In addition, if language revitalization gures among a communitys planning objectives, L1 development in primary school cannot be left unattended, abandoning the eld to exclusive NL-medium instruction. This dual-language learning right consisting of dimensions 1 and 2 above has provided a unifying conceptual framework for our research teams work over the years in bilingual indigenous education in Mexico and the United States Carrillo Avelar ; N. Francis and Navarrete Gmez ; N.

Francis and Reyhner ; Hamel ; Hamel and Francis Here, it is being extended to all bilingual and multilingual instruction for which child L2 learning is not optional. For example, language policies whose purpose it is to consolidate a national identity may conceive of this consolidation in a way that contravenes one dimension or the other of this right. Optimizing dimension 1 L2 learning hastens unfettered access to academic texts and other materials if childrens L1 does not allow for access to these resources.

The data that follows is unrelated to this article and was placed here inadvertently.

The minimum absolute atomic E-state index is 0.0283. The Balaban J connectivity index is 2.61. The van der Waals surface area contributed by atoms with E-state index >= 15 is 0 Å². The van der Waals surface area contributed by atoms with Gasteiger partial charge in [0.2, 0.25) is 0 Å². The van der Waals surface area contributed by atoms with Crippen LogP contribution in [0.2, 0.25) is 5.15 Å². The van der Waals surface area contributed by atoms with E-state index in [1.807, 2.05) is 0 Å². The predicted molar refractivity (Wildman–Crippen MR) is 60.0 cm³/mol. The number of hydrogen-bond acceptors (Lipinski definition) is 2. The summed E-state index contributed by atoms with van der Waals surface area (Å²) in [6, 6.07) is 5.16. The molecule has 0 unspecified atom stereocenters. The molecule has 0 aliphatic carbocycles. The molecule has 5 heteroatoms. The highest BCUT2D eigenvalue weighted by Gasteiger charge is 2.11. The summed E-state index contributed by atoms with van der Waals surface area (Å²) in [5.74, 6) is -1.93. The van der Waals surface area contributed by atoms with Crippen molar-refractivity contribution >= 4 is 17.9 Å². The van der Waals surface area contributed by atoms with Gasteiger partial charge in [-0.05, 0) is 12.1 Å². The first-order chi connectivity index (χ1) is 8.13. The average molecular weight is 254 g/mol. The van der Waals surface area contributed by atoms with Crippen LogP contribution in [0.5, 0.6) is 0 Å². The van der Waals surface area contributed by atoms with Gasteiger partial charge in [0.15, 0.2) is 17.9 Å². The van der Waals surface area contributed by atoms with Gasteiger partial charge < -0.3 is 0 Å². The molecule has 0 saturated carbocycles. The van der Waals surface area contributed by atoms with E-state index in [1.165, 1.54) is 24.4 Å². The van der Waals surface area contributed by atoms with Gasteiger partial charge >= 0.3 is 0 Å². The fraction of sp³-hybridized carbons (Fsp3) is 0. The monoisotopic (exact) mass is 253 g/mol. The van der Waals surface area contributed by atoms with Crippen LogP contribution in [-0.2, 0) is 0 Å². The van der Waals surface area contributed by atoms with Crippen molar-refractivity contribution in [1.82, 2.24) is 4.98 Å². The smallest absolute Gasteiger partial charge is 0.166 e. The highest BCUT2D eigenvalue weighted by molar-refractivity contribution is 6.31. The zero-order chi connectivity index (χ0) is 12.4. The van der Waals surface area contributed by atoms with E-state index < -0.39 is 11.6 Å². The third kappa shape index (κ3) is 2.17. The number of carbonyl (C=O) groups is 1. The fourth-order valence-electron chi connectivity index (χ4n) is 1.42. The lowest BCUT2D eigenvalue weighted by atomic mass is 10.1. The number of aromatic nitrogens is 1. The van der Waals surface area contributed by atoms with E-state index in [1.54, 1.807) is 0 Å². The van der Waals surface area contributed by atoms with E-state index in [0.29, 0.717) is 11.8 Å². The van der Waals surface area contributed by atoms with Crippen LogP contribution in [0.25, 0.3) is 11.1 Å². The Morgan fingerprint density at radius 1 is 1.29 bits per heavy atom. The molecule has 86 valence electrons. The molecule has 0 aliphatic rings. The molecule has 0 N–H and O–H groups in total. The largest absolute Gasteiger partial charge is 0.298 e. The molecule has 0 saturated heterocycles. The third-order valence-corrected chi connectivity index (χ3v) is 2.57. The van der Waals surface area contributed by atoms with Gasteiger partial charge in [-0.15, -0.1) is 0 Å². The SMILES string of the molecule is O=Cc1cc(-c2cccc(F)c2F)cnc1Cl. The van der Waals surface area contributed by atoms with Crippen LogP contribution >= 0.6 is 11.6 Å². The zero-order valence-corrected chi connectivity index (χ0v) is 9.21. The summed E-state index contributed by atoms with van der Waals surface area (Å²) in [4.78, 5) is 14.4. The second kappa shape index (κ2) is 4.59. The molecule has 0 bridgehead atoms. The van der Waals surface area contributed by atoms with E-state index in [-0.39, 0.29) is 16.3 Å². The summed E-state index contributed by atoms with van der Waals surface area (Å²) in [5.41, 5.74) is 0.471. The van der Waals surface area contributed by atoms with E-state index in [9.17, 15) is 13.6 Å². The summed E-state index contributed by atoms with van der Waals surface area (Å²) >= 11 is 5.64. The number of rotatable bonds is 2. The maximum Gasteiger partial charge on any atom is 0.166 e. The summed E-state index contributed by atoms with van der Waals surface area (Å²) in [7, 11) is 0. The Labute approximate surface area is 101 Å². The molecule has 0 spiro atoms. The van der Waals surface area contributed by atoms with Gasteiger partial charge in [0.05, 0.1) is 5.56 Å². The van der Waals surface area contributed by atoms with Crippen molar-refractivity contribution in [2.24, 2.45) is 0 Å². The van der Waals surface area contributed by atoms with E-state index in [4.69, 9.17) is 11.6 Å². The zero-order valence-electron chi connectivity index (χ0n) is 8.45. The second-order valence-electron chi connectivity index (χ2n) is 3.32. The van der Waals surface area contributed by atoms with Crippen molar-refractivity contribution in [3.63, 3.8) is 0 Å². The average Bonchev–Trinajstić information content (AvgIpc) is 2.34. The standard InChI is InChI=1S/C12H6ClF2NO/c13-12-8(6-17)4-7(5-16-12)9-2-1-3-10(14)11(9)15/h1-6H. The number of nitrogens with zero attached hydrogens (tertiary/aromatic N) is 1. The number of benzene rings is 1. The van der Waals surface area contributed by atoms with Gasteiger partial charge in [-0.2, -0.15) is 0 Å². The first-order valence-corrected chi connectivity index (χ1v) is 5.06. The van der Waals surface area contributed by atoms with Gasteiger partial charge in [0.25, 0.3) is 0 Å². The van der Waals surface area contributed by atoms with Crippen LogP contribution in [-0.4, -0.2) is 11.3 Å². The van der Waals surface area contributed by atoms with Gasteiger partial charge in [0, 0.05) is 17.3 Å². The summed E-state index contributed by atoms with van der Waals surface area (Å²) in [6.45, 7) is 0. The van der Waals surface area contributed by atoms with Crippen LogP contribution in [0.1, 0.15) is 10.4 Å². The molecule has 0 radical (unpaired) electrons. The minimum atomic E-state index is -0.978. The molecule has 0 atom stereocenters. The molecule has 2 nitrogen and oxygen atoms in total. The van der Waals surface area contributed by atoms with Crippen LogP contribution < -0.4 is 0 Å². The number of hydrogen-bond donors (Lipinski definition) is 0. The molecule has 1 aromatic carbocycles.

Efcient L2 learning also frees up instructional resources for L1 development dimension 2 if this has become the actively assumed objective of the bilingual speech community. Crucially, L2 learning needs to be advanced for the purpose of facilitating L2 literacy tied to academic texts where this is necessary. Baker points out, bilingual education cannot be justied solely as a means of language preservation.

In some cases, from the perspective of the speech community itself, it may not even turn out to be a high priority. In the end, the most fundamental language right consists of unimpeded development of higherorder language abilities and literacy. In turn, this development provides the most favorable conditions for successful L2 learning. For vernacular-language speakers and speakers of smaller languages, the need to develop prociency in a L2NL-of-wider-communication is conditioned by the degree of diglossic separation in the realm of literacy between the NL and their native language.

Today, in some areas of academic study, even a strong NL a language of international communication, spoken by hundreds of millions, laying claim.